Except maybe there aren’t. When I was first alone out here, experimenting with ways to make due with virtually no income and really studying the difference between a want and a need, I learned that the line between the two is not always clear. Some commodities, while of course you can get along without them in the sense that you won’t actually die, are themselves so useful that it almost doesn’t matter. It’s not a question of life and death, it’s a question of quality of life. Indoor plumbing: Have I ever wasted a moment wishing I hadn’t devoted all that precious Lair space to an indoor toilet? Nope, not so much as a millisecond. To the best of my knowledge, and leaving poisonous spiders out of it, nobody ever died from using an outhouse as I originally planned. But a flush toilet is just such a massive improvement that, if you’ve got the water pressure, only an idiot would decide not to go ahead and dig for a septic system. Electricity’s the same way: Not a necessity of life, but look at all the things it makes possible.

Those are big things. There’s a myriad of little ones, like paper towels. It’s good to pay attention and learn what those things are, because it’s the little things that mark the difference between living and just surviving.

PAY ATTENTION – my personal motto.

I’ve found in my years that had I paid attention (or more attention) perhaps things would have turned our better or differently.  Perhaps not.

But almost always were worse for having not done so.

Having ‘The Talk’

No, not the birds and bees with your children, or the inane TV show.

(from the USCCA and Kevin Michalowski)

Kevin_ITF_Email_VideoPlayer_3-14-16

Sooner or later you will have to talk to your non-gun-owning friends about why you carry. You might be asked not to carry at someone’s house. Or you might be grilled on gun safety at your house when people come to visit. I can’t give you the exact words; they are your friends, not mine. But understand that…

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SO…it’s NOT just about Safety.

It’s about rights, and protection, and so much more.

There have been a few places I’ve chosen to not carry, and not by government edict, either.  It’s been about respect, perceived security, and sometimes plain ol’ convenience.

But sometimes having a civil Talk is just what seems appropriate.

Let’s Rename New Orleans!

( Stolen in full from Brock Townsend)

LET’S RENAME NEW ORLEANS!

Via Anthony “Good evening friends, I think this blog, sent to me by a dear friend, sums up my feelings exactly. It’s also a great history lesson. Enjoy. Take care, Anthony”

https://i2.wp.com/neutralgroundnews.com/wp-content/uploads/2015/06/Lee-Circle-in-New-Orleans.jpg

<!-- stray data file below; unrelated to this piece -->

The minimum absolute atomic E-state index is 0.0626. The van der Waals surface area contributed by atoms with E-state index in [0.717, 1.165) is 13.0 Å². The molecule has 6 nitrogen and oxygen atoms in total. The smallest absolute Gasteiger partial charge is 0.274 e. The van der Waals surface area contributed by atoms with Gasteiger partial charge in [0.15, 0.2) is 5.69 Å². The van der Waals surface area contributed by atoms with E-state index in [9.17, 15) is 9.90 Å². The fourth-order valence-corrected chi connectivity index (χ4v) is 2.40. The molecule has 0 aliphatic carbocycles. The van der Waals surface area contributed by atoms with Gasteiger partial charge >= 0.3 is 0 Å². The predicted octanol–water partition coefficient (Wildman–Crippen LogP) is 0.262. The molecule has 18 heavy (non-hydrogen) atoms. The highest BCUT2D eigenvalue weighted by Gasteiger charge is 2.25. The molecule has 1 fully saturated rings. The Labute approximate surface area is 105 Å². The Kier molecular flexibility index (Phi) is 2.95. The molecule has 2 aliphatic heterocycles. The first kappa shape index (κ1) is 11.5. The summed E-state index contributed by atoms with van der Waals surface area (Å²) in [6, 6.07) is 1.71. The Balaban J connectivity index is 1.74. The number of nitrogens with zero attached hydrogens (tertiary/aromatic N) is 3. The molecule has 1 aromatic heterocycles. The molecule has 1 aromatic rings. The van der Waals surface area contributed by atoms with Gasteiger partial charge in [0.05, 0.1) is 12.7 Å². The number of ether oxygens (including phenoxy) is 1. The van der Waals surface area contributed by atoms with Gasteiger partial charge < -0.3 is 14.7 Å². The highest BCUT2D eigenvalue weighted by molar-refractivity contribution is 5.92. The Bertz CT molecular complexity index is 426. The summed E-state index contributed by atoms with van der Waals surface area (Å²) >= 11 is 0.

I strongly approve of renaming the racist Lee Circle and tearing down the Robert E. Lee statue. I have complied a brief list of other streets, statues, institutions and buildings that also need to go.

First off, let’s rename the city New Orleans! Since the city was named after the Duke of Orleans, who had numerous affairs, rumors of murder and incestuous relations with his daughter… He also won the family farting contest and could fart “like a flute,” but to be fair that could be viewed as a positive… But I am most certain that he was probably an elitist and a racist. The name has got to go.

Let’s tear down the Margaret Haughery statue, honoring the woman who worked tirelessly for the city’s orphans and donated thousands to them, because she owned slaves.

Let’s deem any business that uses Marie Laveau’s name as racist because she owned slaves.

Let’s rename the historic Faubourg Treme, the first U.S. residential neighborhood for free blacks (and listed on the National Register of Historic Places) because it was named after Claude Treme, who shot and killed a slave.

Let’s rename Faubourg Marigny because it was named after Bernard Marigny, who despite offering low interest rates to free people of color, owned slaves. And rumor has it his first wife has an absolute “beast” to her slaves. Let’s also eliminate all of the streets he named to be on the safe side.

Let’s rename Wilkinson Street because it was named after James Wilkinson, a traitor and a spy for Spain.

Let’s rename Milneburg (as well as the streets named after Milne) because Alexander Milne, who also gave hundreds of thousands to orphanages, also owned slaves (although he emancipated some and even bought them houses). But he owned slaves – so he’s got to go.

Let’s rename Poydras Street because Julien Poydras owned slaves (although he bequeathed freedom to over 700 slaves and donated heavily to Charity Hospital, asylums, and orphanages) – sorry, he’s out.

Let’s rename General Ogden – he was involved in the White League.

Let’s also eliminate all streets named after plantation owners and their families – the list is huge but a good place to start is Bartholomew, Caffin (who also briefly owned the LaLaurie Mansion – before the atrocities, but nevertheless), Delachaise, Foucher, Burthe, Antonine, Dufossat, Valmont, Bellecastle, Robert, Soniat, Avart, Egania, Lizardi, Hurst, Roman, Eleanore, Joseph, Millaudon, Peniston, Poeyfarre, Villere, Clark, Toledano…